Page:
Types Of Love
Who would think that there are different types of love! Experts agree that there are clearly 7 well defined love types that have their own idiosyncrasies, character, flaws and attributes. Since man stepped foot on this earth discovering love has been an integral part of the holistic being. Without love, what is the purpose of life? Each one of us needs to be loved and to love.
Learn about natural love or as the ancients called it AGAPE. Or the love of family Storge. The enduring love based on friendship known as Pragma. The deepest love of them all, by loving unconditionally Philautia. Of the love of friends and communication Philla. Or those that are playful in love, almost narcissistic Ludus. And finally discover intimate and sexual love of Eros.
This site is dedicated the different types of love, how they can impact upon your live and those you care for.
“Agape love” is not similar to the type of “natural love” that we as people with sinful nature produce. Our “natural love” is the kind that spirals inward and only zeroes on our loved ones and ourselves.
Storge is one such concept that aims to explain the love parents feel towards a child, and vice versa. While not limited to the parent-child dynamic, storgic love is defined loosely as a familial love.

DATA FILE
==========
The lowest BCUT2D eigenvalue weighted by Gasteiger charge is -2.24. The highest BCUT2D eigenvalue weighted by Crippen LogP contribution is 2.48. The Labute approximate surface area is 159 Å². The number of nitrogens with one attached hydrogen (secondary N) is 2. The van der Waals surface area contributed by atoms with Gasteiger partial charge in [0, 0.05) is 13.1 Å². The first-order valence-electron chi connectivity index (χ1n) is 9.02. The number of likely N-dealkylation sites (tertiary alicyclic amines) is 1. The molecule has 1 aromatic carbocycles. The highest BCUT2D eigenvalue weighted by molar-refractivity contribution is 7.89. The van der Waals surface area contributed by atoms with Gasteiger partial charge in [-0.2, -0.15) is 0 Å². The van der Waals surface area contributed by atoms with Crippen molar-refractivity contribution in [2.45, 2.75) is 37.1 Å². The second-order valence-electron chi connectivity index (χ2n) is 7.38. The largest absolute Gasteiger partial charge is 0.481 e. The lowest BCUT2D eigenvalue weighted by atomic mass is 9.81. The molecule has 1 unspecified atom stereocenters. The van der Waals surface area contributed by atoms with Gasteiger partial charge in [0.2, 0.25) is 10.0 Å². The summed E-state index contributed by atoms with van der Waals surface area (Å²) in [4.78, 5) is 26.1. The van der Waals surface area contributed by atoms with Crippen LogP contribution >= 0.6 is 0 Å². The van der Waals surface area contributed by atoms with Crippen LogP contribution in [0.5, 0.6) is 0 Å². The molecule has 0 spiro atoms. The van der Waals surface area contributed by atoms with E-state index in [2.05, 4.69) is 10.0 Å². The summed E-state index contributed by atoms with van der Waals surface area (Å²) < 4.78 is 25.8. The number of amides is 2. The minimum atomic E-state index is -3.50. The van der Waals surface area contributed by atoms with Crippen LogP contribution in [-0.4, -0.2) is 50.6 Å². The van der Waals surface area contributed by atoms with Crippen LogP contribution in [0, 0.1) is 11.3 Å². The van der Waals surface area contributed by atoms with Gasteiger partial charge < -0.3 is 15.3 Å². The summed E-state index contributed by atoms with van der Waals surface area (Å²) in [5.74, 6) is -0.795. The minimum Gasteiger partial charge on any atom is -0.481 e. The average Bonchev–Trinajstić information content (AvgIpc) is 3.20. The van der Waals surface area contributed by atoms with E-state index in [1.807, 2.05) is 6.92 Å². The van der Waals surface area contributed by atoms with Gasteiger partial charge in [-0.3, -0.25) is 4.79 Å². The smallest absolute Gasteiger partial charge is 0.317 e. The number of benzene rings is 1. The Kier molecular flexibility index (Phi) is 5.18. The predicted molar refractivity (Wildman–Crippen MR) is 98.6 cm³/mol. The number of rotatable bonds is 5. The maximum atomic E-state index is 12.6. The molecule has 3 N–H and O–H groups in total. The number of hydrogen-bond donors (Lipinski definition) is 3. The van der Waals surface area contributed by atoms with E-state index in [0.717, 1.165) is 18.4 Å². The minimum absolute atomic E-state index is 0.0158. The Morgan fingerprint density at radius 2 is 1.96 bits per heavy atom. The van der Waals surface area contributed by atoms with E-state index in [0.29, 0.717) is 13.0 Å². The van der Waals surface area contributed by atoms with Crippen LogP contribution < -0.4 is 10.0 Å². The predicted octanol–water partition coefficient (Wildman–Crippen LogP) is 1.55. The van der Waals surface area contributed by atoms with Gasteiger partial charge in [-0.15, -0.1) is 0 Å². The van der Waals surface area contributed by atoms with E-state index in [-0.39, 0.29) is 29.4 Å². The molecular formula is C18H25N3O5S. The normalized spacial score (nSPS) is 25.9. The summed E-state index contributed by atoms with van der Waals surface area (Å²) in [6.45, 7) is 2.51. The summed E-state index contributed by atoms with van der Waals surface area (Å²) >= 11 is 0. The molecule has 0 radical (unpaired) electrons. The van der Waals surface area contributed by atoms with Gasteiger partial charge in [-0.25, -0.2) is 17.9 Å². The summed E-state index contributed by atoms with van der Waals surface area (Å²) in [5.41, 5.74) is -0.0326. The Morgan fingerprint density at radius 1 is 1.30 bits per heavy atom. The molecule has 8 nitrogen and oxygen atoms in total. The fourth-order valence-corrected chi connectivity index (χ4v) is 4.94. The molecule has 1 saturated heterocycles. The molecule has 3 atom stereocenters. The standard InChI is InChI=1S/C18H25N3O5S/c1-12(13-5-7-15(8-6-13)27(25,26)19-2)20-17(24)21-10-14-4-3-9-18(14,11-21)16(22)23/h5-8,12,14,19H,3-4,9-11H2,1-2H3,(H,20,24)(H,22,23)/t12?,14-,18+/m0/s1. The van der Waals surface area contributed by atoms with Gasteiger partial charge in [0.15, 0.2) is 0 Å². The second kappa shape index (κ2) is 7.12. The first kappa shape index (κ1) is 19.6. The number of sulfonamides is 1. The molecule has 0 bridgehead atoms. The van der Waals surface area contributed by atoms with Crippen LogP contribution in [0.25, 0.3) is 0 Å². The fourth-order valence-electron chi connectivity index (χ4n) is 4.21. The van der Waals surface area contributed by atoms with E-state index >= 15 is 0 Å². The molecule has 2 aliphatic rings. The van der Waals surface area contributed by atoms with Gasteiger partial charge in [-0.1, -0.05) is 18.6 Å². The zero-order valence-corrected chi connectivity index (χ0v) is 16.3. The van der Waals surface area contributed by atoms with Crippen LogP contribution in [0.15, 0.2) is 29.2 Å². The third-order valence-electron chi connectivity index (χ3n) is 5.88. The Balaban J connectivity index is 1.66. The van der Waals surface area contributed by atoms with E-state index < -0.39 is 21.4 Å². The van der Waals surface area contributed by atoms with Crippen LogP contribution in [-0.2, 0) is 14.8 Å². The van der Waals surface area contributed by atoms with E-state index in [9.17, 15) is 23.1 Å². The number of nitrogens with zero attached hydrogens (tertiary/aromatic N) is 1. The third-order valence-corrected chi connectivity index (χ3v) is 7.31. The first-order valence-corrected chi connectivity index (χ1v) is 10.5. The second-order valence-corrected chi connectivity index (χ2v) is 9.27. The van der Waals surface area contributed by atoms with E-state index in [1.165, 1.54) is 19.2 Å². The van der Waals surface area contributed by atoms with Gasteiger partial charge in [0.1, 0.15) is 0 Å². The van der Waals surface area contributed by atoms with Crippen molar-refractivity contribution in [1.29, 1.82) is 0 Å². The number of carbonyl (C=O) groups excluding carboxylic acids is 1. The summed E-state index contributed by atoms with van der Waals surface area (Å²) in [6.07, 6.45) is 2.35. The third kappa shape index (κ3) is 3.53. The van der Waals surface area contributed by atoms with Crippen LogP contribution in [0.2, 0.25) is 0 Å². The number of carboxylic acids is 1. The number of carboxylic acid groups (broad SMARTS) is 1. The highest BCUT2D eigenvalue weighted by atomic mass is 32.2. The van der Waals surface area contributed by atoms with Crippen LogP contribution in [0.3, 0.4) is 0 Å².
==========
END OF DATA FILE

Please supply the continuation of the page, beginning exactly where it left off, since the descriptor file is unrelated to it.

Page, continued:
The pragmatic lover will often have a very clear idea of the kind of person they would like to have as a partner. Their idea of what their partner should be can be precise down to very exact physical features, character traits, lifestyle and outlook.
Philautia is mainly a matter of unconditional self-acceptance, with a moment of appreciation and empathy for oneself thrown in. Can you acknowledge yourself unconditionally…
Philia, often translated “brotherly love”, is one of the four ancient Greek words for love: philia, storge, agape and Eros. In Aristotle’s Nicomachean Ethics, philia is usually translated as “friendship” or affection. The complete opposite to philia is called a phobia.
Ludus, or Playful love is assigned the color blue in Lee´s color wheel. It was described by the Greeks as the kind of love felt by young lovers or children. Ludus is defined as “sport or play” so this type of lover tends to view love as a game.
Eros (the Greek counterpart of the Roman Cupid) is well known as the boyish cherubic figure depicted in all forms of art. The myths involving Eros as the son of Aphrodite (Venus) and Ares (Mars) were formed much later than the original myth.